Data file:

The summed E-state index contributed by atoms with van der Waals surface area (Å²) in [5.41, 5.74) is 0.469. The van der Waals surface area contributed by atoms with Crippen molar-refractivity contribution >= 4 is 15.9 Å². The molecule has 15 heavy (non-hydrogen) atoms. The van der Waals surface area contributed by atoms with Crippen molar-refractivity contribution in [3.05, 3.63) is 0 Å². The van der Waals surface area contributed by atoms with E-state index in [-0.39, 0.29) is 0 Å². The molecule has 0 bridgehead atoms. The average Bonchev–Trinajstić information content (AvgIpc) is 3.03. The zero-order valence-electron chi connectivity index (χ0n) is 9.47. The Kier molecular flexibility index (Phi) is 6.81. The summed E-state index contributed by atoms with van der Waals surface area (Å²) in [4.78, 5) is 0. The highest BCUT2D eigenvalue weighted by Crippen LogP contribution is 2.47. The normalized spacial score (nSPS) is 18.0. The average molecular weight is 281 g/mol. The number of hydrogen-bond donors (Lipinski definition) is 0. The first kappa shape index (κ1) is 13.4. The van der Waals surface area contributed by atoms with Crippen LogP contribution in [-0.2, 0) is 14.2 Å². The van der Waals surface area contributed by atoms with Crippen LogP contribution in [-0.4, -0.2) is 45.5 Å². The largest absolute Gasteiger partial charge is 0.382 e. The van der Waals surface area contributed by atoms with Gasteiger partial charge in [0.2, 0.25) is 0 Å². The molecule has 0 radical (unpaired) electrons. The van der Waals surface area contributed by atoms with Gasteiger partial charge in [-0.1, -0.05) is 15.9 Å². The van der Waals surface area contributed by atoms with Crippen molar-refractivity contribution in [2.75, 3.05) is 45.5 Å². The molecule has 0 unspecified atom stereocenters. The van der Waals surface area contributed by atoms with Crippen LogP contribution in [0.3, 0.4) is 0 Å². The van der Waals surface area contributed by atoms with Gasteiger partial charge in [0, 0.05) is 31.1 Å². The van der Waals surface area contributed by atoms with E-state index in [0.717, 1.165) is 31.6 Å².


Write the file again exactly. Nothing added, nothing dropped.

The summed E-state index contributed by atoms with van der Waals surface area (Å²) in [5.41, 5.74) is 0.469. The van der Waals surface area contributed by atoms with Crippen molar-refractivity contribution >= 4 is 15.9 Å². The molecule has 15 heavy (non-hydrogen) atoms. The van der Waals surface area contributed by atoms with Crippen molar-refractivity contribution in [3.05, 3.63) is 0 Å². The van der Waals surface area contributed by atoms with E-state index in [-0.39, 0.29) is 0 Å². The molecule has 0 bridgehead atoms. The average Bonchev–Trinajstić information content (AvgIpc) is 3.03. The zero-order valence-electron chi connectivity index (χ0n) is 9.47. The Kier molecular flexibility index (Phi) is 6.81. The summed E-state index contributed by atoms with van der Waals surface area (Å²) in [4.78, 5) is 0. The highest BCUT2D eigenvalue weighted by Crippen LogP contribution is 2.47. The normalized spacial score (nSPS) is 18.0. The average molecular weight is 281 g/mol. The number of hydrogen-bond donors (Lipinski definition) is 0. The first kappa shape index (κ1) is 13.4. The van der Waals surface area contributed by atoms with Crippen LogP contribution in [-0.2, 0) is 14.2 Å². The van der Waals surface area contributed by atoms with Crippen LogP contribution in [-0.4, -0.2) is 45.5 Å². The largest absolute Gasteiger partial charge is 0.382 e. The van der Waals surface area contributed by atoms with Gasteiger partial charge in [0.2, 0.25) is 0 Å². The molecule has 0 radical (unpaired) electrons. The van der Waals surface area contributed by atoms with Gasteiger partial charge in [-0.1, -0.05) is 15.9 Å². The van der Waals surface area contributed by atoms with Crippen molar-refractivity contribution in [2.75, 3.05) is 45.5 Å². The molecule has 0 unspecified atom stereocenters. The van der Waals surface area contributed by atoms with Crippen LogP contribution in [0.3, 0.4) is 0 Å². The van der Waals surface area contributed by atoms with Gasteiger partial charge in [0, 0.05) is 31.1 Å². The van der Waals surface area contributed by atoms with E-state index in [0.717, 1.165) is 31.6 Å².